I have always considered myself a Jill of all crafty trades for the most part. There are a few things still on my ‘need to learn’ list like soldering, knitting and screen printing. The last item on this list came a little bit closer to actualization when I received a copy of Print Liberation: The Screen Printing Primer by Nick Paparone & Jaime Dillion with Luren Jenison. This trio of Philadelphia residents share a love of typography, screen-printing and graphic design all of which come through in their work.
First of all the layout and the graphics in this book make you questions whether you should put this book on a shelf in your craft space or set it out on the coffee table in your living room . It’s no wonder that Urban Outfitters carries this book. Designs like E.T. with a Mr. T beard, the infamous ‘Don’t Give Up’ slogan sans razor blade and examples of hand screened wall paper that would make the prissiest of interior designers want to get ink on their hands.
Beyond the colorful graphics and hints at hipsterdom is an amazingly informative book on screen printing. A book that makes it seem like I could actually make and burn my own screens. Once I saw all the clear step-by-step pictures and read all the easily understandable instructions I wondered why screen-printing ever seemed so mysterious to me in the first place.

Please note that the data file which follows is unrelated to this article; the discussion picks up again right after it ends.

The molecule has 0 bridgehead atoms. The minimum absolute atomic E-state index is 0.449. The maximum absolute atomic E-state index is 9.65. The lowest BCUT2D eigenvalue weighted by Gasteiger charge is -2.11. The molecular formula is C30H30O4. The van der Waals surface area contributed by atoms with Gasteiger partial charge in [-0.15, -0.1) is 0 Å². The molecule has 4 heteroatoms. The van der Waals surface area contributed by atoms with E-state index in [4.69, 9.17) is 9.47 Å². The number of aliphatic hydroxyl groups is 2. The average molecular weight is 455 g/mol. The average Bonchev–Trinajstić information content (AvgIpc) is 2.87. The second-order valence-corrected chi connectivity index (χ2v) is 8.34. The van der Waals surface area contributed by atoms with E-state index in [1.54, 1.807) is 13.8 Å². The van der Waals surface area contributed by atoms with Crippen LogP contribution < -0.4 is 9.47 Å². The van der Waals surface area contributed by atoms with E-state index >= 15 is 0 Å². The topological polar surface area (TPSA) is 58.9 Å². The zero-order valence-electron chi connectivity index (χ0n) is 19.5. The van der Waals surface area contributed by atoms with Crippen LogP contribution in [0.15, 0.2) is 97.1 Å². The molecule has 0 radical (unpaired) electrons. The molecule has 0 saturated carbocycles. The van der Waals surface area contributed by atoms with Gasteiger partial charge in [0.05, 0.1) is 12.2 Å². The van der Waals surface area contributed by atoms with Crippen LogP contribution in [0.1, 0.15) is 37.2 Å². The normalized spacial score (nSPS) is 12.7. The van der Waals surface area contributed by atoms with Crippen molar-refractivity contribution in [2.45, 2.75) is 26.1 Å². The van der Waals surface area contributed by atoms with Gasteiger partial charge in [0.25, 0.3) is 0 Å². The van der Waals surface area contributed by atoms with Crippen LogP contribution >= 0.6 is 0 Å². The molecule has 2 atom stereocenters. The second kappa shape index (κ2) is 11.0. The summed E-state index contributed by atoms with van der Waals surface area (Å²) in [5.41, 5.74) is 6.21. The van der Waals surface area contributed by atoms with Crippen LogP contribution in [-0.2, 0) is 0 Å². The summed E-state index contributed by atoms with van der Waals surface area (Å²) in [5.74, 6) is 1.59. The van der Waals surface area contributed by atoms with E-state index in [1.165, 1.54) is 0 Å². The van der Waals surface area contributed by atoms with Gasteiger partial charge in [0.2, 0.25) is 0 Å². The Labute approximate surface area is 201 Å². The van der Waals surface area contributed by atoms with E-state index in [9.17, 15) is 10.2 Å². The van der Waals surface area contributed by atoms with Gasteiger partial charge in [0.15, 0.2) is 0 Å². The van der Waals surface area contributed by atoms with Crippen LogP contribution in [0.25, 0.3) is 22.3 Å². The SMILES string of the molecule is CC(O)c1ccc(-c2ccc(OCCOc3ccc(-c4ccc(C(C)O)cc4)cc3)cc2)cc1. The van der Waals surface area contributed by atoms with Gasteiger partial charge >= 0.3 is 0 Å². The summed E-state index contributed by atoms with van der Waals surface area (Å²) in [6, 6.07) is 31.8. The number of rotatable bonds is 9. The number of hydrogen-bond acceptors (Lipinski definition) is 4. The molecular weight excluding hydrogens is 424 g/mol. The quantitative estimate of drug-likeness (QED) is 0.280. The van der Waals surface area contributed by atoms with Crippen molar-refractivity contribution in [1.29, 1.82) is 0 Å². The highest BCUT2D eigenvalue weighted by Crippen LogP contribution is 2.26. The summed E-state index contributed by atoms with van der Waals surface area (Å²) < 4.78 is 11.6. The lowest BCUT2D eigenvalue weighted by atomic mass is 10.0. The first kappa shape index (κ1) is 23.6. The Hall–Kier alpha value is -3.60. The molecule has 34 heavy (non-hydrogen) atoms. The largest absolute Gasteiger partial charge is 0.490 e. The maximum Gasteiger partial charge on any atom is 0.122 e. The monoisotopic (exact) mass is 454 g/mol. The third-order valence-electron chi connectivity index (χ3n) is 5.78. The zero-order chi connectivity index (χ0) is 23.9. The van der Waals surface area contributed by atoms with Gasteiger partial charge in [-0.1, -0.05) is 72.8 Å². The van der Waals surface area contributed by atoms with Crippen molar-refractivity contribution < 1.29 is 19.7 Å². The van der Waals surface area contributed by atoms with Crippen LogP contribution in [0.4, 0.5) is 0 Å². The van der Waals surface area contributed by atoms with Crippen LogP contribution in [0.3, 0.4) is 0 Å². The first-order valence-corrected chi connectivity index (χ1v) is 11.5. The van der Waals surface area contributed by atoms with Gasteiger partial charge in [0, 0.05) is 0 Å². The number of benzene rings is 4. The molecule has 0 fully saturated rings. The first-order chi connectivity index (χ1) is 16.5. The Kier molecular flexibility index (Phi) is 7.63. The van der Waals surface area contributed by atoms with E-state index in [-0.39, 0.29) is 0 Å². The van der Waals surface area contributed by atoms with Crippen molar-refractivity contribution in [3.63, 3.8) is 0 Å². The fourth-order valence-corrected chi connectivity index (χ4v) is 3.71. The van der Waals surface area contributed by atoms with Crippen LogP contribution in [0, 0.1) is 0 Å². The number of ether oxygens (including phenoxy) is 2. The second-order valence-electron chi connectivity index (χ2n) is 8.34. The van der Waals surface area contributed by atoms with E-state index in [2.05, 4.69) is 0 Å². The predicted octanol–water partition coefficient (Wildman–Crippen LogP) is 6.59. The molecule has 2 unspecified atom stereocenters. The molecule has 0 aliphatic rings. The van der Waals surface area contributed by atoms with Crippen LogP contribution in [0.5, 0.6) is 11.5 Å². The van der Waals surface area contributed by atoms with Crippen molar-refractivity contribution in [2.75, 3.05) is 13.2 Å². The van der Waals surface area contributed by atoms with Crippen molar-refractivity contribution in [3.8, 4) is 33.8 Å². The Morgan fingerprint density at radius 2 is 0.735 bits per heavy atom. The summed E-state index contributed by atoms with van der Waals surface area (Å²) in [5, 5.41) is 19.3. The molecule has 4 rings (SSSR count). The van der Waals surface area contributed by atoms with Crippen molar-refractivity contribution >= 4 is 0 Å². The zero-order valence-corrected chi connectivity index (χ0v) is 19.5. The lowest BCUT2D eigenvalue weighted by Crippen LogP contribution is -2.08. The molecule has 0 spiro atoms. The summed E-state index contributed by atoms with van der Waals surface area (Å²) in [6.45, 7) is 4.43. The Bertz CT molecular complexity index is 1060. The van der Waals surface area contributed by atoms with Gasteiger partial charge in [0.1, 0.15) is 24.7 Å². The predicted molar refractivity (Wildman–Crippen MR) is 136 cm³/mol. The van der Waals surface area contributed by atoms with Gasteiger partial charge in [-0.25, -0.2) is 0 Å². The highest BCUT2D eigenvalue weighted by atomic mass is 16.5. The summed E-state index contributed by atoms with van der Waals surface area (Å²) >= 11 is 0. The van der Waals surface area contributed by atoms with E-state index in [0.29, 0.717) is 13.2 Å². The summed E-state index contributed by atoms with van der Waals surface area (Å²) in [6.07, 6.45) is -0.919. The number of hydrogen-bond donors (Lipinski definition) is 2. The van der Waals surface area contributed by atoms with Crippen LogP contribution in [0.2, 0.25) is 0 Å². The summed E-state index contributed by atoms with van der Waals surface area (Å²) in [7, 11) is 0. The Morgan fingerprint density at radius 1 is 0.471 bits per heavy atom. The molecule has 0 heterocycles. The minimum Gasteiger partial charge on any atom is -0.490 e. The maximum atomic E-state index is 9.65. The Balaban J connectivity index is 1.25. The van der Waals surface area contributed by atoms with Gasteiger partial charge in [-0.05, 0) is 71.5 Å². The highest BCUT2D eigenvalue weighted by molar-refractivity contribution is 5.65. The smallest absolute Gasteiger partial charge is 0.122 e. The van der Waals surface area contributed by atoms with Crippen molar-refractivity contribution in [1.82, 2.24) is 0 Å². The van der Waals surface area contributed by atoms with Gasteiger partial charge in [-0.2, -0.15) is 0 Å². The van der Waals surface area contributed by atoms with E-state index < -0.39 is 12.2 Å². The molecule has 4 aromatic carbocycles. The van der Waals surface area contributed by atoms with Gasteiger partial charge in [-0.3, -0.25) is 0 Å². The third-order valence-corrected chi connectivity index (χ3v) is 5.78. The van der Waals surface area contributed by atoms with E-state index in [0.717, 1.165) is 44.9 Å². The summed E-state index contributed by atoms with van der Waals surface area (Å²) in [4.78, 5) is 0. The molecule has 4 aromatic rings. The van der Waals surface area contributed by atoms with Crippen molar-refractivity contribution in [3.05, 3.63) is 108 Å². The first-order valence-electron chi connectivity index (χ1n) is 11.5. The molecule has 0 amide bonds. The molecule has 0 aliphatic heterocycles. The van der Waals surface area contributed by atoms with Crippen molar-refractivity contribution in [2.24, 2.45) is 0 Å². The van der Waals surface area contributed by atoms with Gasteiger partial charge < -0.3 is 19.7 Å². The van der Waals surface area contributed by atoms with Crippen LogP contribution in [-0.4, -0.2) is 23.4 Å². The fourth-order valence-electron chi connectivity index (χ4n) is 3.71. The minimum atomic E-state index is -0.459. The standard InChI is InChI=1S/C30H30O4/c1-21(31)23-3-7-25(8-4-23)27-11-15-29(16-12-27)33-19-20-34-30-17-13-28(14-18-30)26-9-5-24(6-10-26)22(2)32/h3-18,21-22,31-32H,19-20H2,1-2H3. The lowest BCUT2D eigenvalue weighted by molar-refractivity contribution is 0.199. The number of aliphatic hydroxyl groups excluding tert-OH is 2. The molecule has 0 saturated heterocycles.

As we all know I am an instant gratification crafter and am currently pretty smitten on the ease and convenience of my YuDu, but I think it is important to understand the basis of screen printing. Plus Print Liberation is still a handy manual to have no matter what kind of screen-printing you are doing. Explanations of film positives, photo emulsion and how to reclaim a screen. The glossary alone is worth the price of admission. For the more daring and advanced screen printer there is also a section on printing a 3-color image which I am working up the nerve to try.
Other added bonuses of the book include a history or screen printing time line and a chapter on screen-printing as a business. I love how-to books that are more than just here is the project here is how you make it, rinse wash and repeat. In the back of the book there are transparencies for you to use and burn your own screens with. One of which is for a two-color screen.
If you happen to have a copy of Print Liberation on your shelf your boyfriends band would no longer have to pay to have gig posters made, you could redecorate that back bathroom that has been bothering you with custom wallpaper and you could cancel your subscription to Threadless because you would be screening your own witty T-shirts. Well maybe not all of these things, but Print Liberation will definitely inspire you enough to think all these things and more are possible.